For once, silence— genuine calm. Forty minutes on a tidal bight with a great blue heron in the binoculars’ sight. Not frozen but still. In a half hour, she barely turns a full 360 degrees. Time to notice the dark wingtip markings, light not-blue-but-gray breast feathers, the cobalt dash between the long beak and dark-eyed crown. Expectation gives way to awe, as each degree thins her to a reed among reeds.
By sunset, barely an apostrophe against the green marsh what’s left of color bleeding into water, this resolve: to pause to practice, to attend.
Statio. One of the elements of Benedictine spiritual discipline, the practice of pausing between activities to become conscious of the moment, of the presence of God.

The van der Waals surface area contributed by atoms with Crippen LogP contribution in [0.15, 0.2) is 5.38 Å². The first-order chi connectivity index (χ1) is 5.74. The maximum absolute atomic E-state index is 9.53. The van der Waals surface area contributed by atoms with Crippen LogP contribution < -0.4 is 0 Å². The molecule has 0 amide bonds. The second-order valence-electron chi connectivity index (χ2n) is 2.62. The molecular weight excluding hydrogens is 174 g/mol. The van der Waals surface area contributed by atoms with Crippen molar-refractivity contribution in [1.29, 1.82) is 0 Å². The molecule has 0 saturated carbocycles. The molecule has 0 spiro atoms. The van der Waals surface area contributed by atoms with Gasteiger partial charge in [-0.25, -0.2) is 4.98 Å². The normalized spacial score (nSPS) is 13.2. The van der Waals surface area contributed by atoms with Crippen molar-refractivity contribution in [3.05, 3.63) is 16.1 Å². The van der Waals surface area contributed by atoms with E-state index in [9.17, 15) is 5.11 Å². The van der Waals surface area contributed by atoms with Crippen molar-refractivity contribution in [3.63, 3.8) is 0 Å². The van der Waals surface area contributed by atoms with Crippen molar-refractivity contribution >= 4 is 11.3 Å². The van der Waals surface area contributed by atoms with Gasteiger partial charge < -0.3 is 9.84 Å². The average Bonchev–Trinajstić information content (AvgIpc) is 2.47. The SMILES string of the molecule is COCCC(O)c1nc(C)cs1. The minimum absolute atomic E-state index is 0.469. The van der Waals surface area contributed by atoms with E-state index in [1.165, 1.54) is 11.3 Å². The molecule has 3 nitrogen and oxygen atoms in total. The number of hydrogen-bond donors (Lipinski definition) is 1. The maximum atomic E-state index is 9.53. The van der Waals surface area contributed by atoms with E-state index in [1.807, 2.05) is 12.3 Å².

Sunday afternoons, she rolled off her stockings to cross beams girding my grandfather’s barn. She was fifteen and longed for something in the dark leafy boughs she couldn’t quite reach. Balancing on a hand-hewn rafter was nothing more than stepping out on a limb and the humid hour held its breath, the twittering sparrows fell silent. Dust shivered suspended as she passed through shafts of light austere as a coronation. This was before she coiled her braids under a covering and took her place in a kitchen with its slick checkered floor and the tick of a clock she had to rewind. For one immortal summer, girders hung taut as strings her steady feet could strum.